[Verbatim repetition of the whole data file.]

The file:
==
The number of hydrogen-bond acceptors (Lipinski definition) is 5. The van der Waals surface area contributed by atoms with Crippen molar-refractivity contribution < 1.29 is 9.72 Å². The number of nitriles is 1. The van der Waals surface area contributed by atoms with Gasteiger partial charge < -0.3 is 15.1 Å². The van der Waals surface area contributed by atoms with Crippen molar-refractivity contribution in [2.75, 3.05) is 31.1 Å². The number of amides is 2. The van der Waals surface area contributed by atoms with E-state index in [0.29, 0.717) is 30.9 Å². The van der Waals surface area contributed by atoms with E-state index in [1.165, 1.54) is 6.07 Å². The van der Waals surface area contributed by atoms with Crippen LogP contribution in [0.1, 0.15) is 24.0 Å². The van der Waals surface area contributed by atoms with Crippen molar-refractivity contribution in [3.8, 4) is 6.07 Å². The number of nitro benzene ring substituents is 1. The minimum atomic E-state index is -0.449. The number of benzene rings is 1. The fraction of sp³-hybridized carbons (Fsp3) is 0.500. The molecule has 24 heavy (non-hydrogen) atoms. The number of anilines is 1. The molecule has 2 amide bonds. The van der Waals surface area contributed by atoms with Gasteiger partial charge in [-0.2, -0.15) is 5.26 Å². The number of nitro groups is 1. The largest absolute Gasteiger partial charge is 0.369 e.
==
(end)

The number of hydrogen-bond acceptors (Lipinski definition) is 5. The van der Waals surface area contributed by atoms with Crippen molar-refractivity contribution < 1.29 is 9.72 Å². The number of nitriles is 1. The van der Waals surface area contributed by atoms with Gasteiger partial charge < -0.3 is 15.1 Å². The van der Waals surface area contributed by atoms with Crippen molar-refractivity contribution in [2.75, 3.05) is 31.1 Å². The number of amides is 2. The van der Waals surface area contributed by atoms with E-state index in [0.29, 0.717) is 30.9 Å². The van der Waals surface area contributed by atoms with E-state index in [1.165, 1.54) is 6.07 Å². The van der Waals surface area contributed by atoms with Crippen LogP contribution in [0.1, 0.15) is 24.0 Å². The van der Waals surface area contributed by atoms with Crippen molar-refractivity contribution in [3.8, 4) is 6.07 Å². The number of nitro benzene ring substituents is 1. The minimum atomic E-state index is -0.449. The number of benzene rings is 1. The fraction of sp³-hybridized carbons (Fsp3) is 0.500. The molecule has 24 heavy (non-hydrogen) atoms. The number of anilines is 1. The molecule has 2 amide bonds. The van der Waals surface area contributed by atoms with Gasteiger partial charge in [-0.2, -0.15) is 5.26 Å². The number of nitro groups is 1. The largest absolute Gasteiger partial charge is 0.369 e.